I've been checking my tomato plants almost daily to see how they're progressing (lots of baby tomatoes!) and also to check for signs of diseases and pests. This week I found my first tomato hornworm caterpiillar.
Well, to be truthful, I found the frass first. Frass, you ask? Well, it's just a fancy word for caterpillar poop. It's usually easy to spot because it's dark and stands out strongly against the leaves, unlike the caterpillars themselves which tend to blend in. For a close-up of the frass, click here.
I scoured the tomato bushes and found four young caterpillars and quickly introduced them to the bottom of my shoe. This is the first line of defense (pick and squash) if you're using integrated pest management. My next step was going to be treating the plants with Bacillus thuringiensis, a microbial insecticide, but I was unable to purchase it at my local big box store during last night's late shopping trip. Darn those big box stores.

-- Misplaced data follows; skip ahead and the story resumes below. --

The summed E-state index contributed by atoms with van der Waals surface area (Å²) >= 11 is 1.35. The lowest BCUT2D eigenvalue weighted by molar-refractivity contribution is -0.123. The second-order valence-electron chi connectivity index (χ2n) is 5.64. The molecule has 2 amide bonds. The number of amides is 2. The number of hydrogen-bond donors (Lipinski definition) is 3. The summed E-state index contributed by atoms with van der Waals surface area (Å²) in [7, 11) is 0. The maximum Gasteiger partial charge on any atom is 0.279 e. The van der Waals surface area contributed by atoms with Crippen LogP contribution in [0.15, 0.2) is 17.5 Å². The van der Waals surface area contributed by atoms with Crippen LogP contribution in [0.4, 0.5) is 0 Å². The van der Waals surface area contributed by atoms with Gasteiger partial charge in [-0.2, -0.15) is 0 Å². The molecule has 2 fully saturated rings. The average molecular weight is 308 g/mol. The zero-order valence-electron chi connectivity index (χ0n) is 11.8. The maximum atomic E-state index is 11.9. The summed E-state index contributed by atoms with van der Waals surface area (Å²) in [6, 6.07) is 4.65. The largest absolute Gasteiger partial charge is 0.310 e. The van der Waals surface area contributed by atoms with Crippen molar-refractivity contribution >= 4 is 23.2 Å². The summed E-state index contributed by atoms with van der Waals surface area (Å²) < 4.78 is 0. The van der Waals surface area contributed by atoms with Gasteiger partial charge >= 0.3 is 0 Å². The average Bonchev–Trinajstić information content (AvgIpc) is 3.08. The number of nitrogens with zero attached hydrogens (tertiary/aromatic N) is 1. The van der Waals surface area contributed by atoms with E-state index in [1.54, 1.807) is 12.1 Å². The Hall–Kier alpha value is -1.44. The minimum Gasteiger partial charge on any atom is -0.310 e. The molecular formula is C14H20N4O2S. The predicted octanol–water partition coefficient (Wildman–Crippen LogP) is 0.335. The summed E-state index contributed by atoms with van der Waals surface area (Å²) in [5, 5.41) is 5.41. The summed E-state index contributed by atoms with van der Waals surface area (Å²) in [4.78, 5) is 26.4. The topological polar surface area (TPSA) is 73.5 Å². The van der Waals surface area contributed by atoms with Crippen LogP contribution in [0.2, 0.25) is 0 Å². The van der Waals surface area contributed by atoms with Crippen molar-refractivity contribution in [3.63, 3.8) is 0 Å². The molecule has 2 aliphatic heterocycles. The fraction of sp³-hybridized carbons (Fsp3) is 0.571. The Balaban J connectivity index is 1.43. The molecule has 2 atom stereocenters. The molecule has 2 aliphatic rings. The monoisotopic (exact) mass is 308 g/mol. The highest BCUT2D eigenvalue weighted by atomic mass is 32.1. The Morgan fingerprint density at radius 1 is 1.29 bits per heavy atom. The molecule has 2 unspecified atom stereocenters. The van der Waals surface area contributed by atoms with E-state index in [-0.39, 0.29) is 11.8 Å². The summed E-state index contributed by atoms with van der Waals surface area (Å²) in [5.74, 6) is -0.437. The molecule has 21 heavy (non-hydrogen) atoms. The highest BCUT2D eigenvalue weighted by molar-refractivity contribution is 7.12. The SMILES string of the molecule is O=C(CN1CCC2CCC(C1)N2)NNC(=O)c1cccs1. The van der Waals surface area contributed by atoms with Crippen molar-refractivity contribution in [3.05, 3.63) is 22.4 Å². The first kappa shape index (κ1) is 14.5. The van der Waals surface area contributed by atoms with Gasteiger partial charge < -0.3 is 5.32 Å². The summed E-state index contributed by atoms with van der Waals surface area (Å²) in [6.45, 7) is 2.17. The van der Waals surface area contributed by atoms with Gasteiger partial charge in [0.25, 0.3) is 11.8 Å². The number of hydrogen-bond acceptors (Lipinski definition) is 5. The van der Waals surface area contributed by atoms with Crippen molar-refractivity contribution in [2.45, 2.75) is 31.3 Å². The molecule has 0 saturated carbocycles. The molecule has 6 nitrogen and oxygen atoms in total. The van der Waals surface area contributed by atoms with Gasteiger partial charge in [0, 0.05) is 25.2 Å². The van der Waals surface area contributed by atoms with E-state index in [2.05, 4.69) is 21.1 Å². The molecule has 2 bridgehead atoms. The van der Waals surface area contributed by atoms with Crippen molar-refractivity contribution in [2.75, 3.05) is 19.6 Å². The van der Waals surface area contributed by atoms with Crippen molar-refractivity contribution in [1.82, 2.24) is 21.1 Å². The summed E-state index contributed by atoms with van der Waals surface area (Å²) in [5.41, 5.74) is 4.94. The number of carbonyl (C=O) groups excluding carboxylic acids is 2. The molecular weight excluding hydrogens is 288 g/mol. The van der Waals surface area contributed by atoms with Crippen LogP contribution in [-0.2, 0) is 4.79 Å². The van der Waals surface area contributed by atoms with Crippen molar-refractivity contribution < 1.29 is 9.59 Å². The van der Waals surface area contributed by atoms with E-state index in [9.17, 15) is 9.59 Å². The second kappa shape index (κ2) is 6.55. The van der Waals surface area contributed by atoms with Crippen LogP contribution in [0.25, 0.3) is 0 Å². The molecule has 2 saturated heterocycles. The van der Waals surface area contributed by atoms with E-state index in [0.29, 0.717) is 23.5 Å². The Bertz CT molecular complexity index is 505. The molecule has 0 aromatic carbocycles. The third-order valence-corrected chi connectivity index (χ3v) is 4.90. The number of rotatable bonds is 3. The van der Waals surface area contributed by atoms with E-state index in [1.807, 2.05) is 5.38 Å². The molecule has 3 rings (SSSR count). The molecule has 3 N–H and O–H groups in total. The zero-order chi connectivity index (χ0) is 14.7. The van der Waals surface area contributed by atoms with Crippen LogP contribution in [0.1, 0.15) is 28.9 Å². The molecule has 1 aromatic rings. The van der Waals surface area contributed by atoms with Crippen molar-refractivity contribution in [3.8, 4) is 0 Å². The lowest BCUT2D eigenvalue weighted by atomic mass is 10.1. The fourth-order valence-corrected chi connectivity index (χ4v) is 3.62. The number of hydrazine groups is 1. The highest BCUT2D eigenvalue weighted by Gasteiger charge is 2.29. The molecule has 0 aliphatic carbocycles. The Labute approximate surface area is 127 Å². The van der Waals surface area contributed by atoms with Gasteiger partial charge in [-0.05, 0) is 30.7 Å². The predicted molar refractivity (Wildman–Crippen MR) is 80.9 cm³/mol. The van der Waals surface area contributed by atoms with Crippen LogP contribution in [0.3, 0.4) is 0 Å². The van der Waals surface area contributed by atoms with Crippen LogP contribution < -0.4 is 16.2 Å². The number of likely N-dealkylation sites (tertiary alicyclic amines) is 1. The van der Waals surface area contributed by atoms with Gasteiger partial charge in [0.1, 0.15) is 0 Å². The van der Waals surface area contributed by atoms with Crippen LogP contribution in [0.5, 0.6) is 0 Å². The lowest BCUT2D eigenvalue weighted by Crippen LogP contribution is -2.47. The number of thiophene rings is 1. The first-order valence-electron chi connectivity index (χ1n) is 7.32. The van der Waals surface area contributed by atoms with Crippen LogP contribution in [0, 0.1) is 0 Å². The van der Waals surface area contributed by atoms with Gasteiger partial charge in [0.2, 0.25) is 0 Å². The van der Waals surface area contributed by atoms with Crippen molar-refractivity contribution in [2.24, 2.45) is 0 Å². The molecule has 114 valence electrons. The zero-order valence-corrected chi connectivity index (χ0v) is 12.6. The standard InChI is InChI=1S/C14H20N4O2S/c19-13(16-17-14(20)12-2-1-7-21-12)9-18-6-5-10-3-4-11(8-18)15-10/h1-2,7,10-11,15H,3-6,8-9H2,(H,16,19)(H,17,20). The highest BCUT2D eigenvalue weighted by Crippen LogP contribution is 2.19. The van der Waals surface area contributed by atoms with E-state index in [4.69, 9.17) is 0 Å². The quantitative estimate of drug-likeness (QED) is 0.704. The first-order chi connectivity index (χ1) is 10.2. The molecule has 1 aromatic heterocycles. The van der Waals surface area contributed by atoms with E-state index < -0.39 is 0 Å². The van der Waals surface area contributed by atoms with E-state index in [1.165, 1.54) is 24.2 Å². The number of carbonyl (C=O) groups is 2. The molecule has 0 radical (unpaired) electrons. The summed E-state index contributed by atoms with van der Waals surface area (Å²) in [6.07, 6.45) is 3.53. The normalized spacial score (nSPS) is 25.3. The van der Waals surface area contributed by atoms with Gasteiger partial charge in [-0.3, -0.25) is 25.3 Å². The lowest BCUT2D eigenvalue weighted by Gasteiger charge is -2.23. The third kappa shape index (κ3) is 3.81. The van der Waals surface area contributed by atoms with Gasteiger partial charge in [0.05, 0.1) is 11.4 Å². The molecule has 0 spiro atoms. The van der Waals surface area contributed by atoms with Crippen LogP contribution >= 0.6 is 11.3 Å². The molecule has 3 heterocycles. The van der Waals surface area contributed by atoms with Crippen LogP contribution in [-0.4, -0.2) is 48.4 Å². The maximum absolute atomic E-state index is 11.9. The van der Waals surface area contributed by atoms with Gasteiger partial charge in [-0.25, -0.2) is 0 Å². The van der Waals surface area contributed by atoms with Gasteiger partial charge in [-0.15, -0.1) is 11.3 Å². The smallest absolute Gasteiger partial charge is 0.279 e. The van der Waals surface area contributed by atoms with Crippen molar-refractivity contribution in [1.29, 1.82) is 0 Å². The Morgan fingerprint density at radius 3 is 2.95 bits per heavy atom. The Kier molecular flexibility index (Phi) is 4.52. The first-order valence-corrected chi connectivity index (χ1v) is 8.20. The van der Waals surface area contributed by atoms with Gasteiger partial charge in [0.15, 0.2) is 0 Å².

My tomatoes have shown other signs of pest damage, namely leaf miners, but I haven't treated them because leaf miners usually don't cause major problems. Tomato hornworms, on the other hand, have voracious appetities. No way I'm leaving those buggers on my prized tomatoes.
Update 6/21/08: it looks like I misidentified this caterpillar. It's actually a tobacco hornworm (Manduca sexta) and not a tomato hornworm (Manduca quinquemaculata). Tomato hornworms have eight white V-shaped markings on their side while tobacco hornworms have seven diagonal white lines.